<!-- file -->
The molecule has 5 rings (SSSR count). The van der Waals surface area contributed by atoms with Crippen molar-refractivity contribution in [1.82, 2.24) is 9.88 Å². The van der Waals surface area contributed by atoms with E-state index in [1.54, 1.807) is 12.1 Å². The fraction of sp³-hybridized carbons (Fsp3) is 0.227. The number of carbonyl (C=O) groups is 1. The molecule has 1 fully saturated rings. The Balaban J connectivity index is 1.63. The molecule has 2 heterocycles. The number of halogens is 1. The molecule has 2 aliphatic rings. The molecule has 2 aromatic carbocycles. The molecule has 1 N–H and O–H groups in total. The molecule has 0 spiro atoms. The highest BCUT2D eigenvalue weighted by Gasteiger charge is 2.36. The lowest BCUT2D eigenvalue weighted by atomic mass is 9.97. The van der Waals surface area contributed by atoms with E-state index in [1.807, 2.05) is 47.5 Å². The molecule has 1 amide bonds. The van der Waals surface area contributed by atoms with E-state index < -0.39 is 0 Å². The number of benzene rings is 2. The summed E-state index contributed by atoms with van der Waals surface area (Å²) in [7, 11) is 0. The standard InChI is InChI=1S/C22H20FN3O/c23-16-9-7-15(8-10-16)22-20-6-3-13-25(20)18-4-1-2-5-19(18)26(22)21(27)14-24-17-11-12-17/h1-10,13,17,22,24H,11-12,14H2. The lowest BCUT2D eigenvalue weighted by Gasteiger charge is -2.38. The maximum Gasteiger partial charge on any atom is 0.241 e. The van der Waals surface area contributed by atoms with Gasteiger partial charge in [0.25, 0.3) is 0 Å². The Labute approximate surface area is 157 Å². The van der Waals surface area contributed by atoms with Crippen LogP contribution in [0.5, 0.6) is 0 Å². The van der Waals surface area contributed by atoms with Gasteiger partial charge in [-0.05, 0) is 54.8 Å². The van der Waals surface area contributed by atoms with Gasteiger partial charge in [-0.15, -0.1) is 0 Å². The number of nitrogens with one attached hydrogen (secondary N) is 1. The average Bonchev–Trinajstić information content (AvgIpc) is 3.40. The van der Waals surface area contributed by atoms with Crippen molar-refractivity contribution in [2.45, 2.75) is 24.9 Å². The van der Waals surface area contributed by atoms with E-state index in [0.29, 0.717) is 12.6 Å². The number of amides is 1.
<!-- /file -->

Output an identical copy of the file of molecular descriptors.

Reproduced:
The molecule has 5 rings (SSSR count). The van der Waals surface area contributed by atoms with Crippen molar-refractivity contribution in [1.82, 2.24) is 9.88 Å². The van der Waals surface area contributed by atoms with E-state index in [1.54, 1.807) is 12.1 Å². The fraction of sp³-hybridized carbons (Fsp3) is 0.227. The number of carbonyl (C=O) groups is 1. The molecule has 1 fully saturated rings. The Balaban J connectivity index is 1.63. The molecule has 2 heterocycles. The number of halogens is 1. The molecule has 2 aliphatic rings. The molecule has 2 aromatic carbocycles. The molecule has 1 N–H and O–H groups in total. The molecule has 0 spiro atoms. The highest BCUT2D eigenvalue weighted by Gasteiger charge is 2.36. The lowest BCUT2D eigenvalue weighted by atomic mass is 9.97. The van der Waals surface area contributed by atoms with E-state index in [1.807, 2.05) is 47.5 Å². The molecule has 1 amide bonds. The van der Waals surface area contributed by atoms with E-state index < -0.39 is 0 Å². The number of benzene rings is 2. The summed E-state index contributed by atoms with van der Waals surface area (Å²) in [7, 11) is 0. The standard InChI is InChI=1S/C22H20FN3O/c23-16-9-7-15(8-10-16)22-20-6-3-13-25(20)18-4-1-2-5-19(18)26(22)21(27)14-24-17-11-12-17/h1-10,13,17,22,24H,11-12,14H2. The lowest BCUT2D eigenvalue weighted by Gasteiger charge is -2.38. The maximum Gasteiger partial charge on any atom is 0.241 e. The van der Waals surface area contributed by atoms with Gasteiger partial charge in [0.25, 0.3) is 0 Å². The Labute approximate surface area is 157 Å². The van der Waals surface area contributed by atoms with Crippen LogP contribution in [0.5, 0.6) is 0 Å². The van der Waals surface area contributed by atoms with Gasteiger partial charge in [-0.05, 0) is 54.8 Å². The van der Waals surface area contributed by atoms with Gasteiger partial charge in [-0.15, -0.1) is 0 Å². The number of nitrogens with one attached hydrogen (secondary N) is 1. The average Bonchev–Trinajstić information content (AvgIpc) is 3.40. The van der Waals surface area contributed by atoms with Crippen molar-refractivity contribution in [2.45, 2.75) is 24.9 Å². The van der Waals surface area contributed by atoms with E-state index in [0.29, 0.717) is 12.6 Å². The number of amides is 1.